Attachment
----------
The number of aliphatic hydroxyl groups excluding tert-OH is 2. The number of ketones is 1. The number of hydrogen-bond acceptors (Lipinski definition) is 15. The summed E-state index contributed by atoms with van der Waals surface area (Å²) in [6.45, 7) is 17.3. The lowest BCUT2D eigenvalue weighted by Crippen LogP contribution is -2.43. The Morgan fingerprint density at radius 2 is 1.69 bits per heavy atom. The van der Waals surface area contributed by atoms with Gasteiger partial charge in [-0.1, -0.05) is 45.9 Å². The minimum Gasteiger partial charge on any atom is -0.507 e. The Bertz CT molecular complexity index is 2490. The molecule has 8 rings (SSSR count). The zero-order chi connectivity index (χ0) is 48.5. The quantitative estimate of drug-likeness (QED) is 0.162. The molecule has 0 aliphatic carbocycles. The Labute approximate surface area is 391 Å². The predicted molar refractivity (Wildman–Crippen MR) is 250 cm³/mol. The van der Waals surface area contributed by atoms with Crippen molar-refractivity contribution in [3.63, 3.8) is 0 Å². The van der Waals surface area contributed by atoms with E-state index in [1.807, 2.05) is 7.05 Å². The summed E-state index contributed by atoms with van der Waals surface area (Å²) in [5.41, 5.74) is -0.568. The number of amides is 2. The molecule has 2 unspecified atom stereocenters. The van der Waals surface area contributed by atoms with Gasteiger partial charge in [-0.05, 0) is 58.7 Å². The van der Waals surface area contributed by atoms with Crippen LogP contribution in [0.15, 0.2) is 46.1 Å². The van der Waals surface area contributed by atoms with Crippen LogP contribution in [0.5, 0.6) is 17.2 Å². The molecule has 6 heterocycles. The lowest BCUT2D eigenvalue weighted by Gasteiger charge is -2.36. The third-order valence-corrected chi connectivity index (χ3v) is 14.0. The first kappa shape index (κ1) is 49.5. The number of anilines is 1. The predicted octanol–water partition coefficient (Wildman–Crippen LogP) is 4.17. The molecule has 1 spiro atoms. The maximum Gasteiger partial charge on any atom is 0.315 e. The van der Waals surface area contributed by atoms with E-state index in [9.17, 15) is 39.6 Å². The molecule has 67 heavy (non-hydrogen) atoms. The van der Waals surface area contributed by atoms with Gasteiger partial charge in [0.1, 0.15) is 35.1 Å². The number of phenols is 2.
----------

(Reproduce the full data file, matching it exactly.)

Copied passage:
The number of aliphatic hydroxyl groups excluding tert-OH is 2. The number of ketones is 1. The number of hydrogen-bond acceptors (Lipinski definition) is 15. The summed E-state index contributed by atoms with van der Waals surface area (Å²) in [6.45, 7) is 17.3. The lowest BCUT2D eigenvalue weighted by Crippen LogP contribution is -2.43. The Morgan fingerprint density at radius 2 is 1.69 bits per heavy atom. The van der Waals surface area contributed by atoms with Gasteiger partial charge in [-0.1, -0.05) is 45.9 Å². The minimum Gasteiger partial charge on any atom is -0.507 e. The Bertz CT molecular complexity index is 2490. The molecule has 8 rings (SSSR count). The zero-order chi connectivity index (χ0) is 48.5. The quantitative estimate of drug-likeness (QED) is 0.162. The molecule has 0 aliphatic carbocycles. The Labute approximate surface area is 391 Å². The predicted molar refractivity (Wildman–Crippen MR) is 250 cm³/mol. The van der Waals surface area contributed by atoms with Crippen molar-refractivity contribution in [3.63, 3.8) is 0 Å². The van der Waals surface area contributed by atoms with E-state index in [1.807, 2.05) is 7.05 Å². The summed E-state index contributed by atoms with van der Waals surface area (Å²) in [5.41, 5.74) is -0.568. The number of amides is 2. The molecule has 2 unspecified atom stereocenters. The van der Waals surface area contributed by atoms with Gasteiger partial charge in [-0.05, 0) is 58.7 Å². The van der Waals surface area contributed by atoms with Crippen LogP contribution in [0.15, 0.2) is 46.1 Å². The van der Waals surface area contributed by atoms with Crippen LogP contribution in [0.5, 0.6) is 17.2 Å². The molecule has 6 heterocycles. The lowest BCUT2D eigenvalue weighted by Gasteiger charge is -2.36. The third-order valence-corrected chi connectivity index (χ3v) is 14.0. The first kappa shape index (κ1) is 49.5. The number of anilines is 1. The predicted octanol–water partition coefficient (Wildman–Crippen LogP) is 4.17. The molecule has 1 spiro atoms. The maximum Gasteiger partial charge on any atom is 0.315 e. The van der Waals surface area contributed by atoms with E-state index in [9.17, 15) is 39.6 Å². The molecule has 67 heavy (non-hydrogen) atoms. The van der Waals surface area contributed by atoms with Gasteiger partial charge in [0.1, 0.15) is 35.1 Å². The number of phenols is 2.